Solicitor Costs - Care and Conduct

An uplift for care and conduct goes back to a time when solicitors' costs were worked out on an A + B formula. A related to the cost per hour based on reasonable overhead expenses and B represented a percentage increase for "imponderables" and costs that could not be directly calculated. The B element was usually referred to as care and conduct.

Eventually someone worked out that solicitors were supposed to provide all clients cases with care and conduct, which should not be based around how much they were being paid. They also figured that clients deserved certainty as to the hourly rate that was to be applied.

50% was the standard increase for care and conduct. When the Guideline Rates for contentious work were calculated the rate was a composite rate including this element. Care and conduct was dead in respect of litigation, or was it?

We have recently come across solicitors who are still incorporating a 'care and conduct' element into their retainer. They set their hourly rate based around the composite rate then add 50% on top. How would you feel if a mandatory service charge of 50% was automatically added whenever you ate in a restaurant without it being made clear to you before you ordered? Even worse, often the solicitor is entitled to determine how much the increase should be.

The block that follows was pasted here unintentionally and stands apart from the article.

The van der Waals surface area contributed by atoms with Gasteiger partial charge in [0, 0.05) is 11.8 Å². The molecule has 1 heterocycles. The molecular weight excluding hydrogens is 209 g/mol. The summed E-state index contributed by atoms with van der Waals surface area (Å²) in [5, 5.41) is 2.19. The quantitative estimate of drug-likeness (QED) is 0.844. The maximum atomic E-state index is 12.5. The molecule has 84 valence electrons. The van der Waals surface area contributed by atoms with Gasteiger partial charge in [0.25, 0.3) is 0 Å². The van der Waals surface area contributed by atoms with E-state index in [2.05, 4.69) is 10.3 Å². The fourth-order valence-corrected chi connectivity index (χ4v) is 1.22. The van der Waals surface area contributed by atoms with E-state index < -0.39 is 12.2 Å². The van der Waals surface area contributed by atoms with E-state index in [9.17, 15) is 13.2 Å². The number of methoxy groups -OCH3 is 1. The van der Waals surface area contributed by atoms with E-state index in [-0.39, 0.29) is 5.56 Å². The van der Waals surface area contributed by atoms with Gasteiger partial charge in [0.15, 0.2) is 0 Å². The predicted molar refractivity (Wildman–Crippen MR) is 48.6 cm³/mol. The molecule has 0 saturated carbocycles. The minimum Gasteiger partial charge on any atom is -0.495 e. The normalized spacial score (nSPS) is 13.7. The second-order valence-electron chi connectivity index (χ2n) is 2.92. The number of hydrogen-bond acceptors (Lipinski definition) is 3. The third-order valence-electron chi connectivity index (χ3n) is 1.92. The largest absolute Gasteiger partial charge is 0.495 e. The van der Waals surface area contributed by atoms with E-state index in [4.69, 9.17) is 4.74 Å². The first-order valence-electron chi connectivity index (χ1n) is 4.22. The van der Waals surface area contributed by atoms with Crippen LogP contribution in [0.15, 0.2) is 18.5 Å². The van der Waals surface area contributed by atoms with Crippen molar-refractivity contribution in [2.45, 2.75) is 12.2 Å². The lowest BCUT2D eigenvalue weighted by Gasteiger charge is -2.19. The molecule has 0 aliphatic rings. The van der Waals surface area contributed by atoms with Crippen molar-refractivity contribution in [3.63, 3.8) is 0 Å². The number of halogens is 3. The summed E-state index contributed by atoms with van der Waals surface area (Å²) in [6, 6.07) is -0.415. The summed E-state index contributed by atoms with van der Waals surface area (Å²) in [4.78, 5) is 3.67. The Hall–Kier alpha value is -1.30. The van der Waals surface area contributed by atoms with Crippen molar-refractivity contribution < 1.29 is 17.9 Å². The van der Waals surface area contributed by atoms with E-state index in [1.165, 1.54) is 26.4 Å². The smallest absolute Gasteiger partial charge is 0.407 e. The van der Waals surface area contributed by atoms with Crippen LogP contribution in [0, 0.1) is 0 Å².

The matter was considered by the Court of Appeal in the case of Bilkus v Stockler Brunton (a Firm) [2010] EWCA 101. They ruled that work in respect of contentious business included work carried out before proceedings were begun. Where the work was contentious no uplift for care and conduct could be claimed, pursuant to section 60(4) of the Solicitors Act 1974.

You employ solicitors to advise you. The one thing they will probably never advise you on is their retainer. Your lawyer is supposed to provide clear guidance on the funding options and how your legal charges will be calculated before you enter into an agreement with them. Once you have entered into an agreement then even if you ask them they have a potential conflict of interest.

If you want clear, simple advice on a retainer you are proposing to enter into or how to deal with a bill you have received then call us or e-mail us with your contact details and brief details of the issue. We will respond as soon as we can and if it goes no further there is no charge.